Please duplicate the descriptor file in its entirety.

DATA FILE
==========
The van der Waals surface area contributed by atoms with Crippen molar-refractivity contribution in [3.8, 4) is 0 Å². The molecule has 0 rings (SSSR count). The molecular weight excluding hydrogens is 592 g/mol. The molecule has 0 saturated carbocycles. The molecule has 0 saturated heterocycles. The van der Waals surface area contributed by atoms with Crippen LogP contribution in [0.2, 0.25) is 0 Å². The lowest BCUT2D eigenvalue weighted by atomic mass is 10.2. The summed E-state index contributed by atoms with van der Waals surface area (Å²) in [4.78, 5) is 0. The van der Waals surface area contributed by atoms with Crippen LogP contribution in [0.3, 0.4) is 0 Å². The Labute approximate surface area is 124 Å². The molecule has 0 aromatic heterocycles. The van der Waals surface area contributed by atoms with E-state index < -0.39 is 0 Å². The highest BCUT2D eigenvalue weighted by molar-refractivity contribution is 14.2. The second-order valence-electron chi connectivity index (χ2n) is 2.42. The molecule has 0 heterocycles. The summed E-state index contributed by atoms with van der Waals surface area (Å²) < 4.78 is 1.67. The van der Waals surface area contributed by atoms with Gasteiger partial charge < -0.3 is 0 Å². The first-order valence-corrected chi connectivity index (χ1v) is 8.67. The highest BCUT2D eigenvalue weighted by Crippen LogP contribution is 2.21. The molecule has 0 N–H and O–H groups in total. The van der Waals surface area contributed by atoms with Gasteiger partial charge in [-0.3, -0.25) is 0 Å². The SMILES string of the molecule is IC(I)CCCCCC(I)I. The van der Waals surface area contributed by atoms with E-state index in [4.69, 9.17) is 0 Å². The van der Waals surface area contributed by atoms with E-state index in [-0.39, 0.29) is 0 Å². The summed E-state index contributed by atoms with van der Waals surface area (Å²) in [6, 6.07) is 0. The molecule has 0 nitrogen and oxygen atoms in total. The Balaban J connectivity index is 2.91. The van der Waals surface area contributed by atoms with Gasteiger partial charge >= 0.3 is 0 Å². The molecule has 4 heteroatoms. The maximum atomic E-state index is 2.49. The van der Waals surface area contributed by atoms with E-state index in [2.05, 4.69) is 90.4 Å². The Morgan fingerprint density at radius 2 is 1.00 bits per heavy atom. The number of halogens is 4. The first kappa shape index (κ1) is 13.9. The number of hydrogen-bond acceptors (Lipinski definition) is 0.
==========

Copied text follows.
The van der Waals surface area contributed by atoms with Crippen molar-refractivity contribution in [3.8, 4) is 0 Å². The molecule has 0 rings (SSSR count). The molecular weight excluding hydrogens is 592 g/mol. The molecule has 0 saturated carbocycles. The molecule has 0 saturated heterocycles. The van der Waals surface area contributed by atoms with Crippen LogP contribution in [0.2, 0.25) is 0 Å². The lowest BCUT2D eigenvalue weighted by atomic mass is 10.2. The summed E-state index contributed by atoms with van der Waals surface area (Å²) in [4.78, 5) is 0. The van der Waals surface area contributed by atoms with Crippen LogP contribution in [0.3, 0.4) is 0 Å². The Labute approximate surface area is 124 Å². The molecule has 0 aromatic heterocycles. The van der Waals surface area contributed by atoms with E-state index < -0.39 is 0 Å². The highest BCUT2D eigenvalue weighted by molar-refractivity contribution is 14.2. The second-order valence-electron chi connectivity index (χ2n) is 2.42. The molecule has 0 heterocycles. The summed E-state index contributed by atoms with van der Waals surface area (Å²) < 4.78 is 1.67. The van der Waals surface area contributed by atoms with Gasteiger partial charge < -0.3 is 0 Å². The first-order valence-corrected chi connectivity index (χ1v) is 8.67. The highest BCUT2D eigenvalue weighted by Crippen LogP contribution is 2.21. The molecule has 0 N–H and O–H groups in total. The van der Waals surface area contributed by atoms with Gasteiger partial charge in [-0.3, -0.25) is 0 Å². The SMILES string of the molecule is IC(I)CCCCCC(I)I. The van der Waals surface area contributed by atoms with E-state index in [4.69, 9.17) is 0 Å². The van der Waals surface area contributed by atoms with E-state index in [-0.39, 0.29) is 0 Å². The summed E-state index contributed by atoms with van der Waals surface area (Å²) in [6, 6.07) is 0. The molecule has 0 nitrogen and oxygen atoms in total. The Balaban J connectivity index is 2.91. The van der Waals surface area contributed by atoms with Gasteiger partial charge >= 0.3 is 0 Å². The molecule has 4 heteroatoms. The maximum atomic E-state index is 2.49. The van der Waals surface area contributed by atoms with E-state index in [2.05, 4.69) is 90.4 Å². The Morgan fingerprint density at radius 2 is 1.00 bits per heavy atom. The number of halogens is 4. The first kappa shape index (κ1) is 13.9. The number of hydrogen-bond acceptors (Lipinski definition) is 0.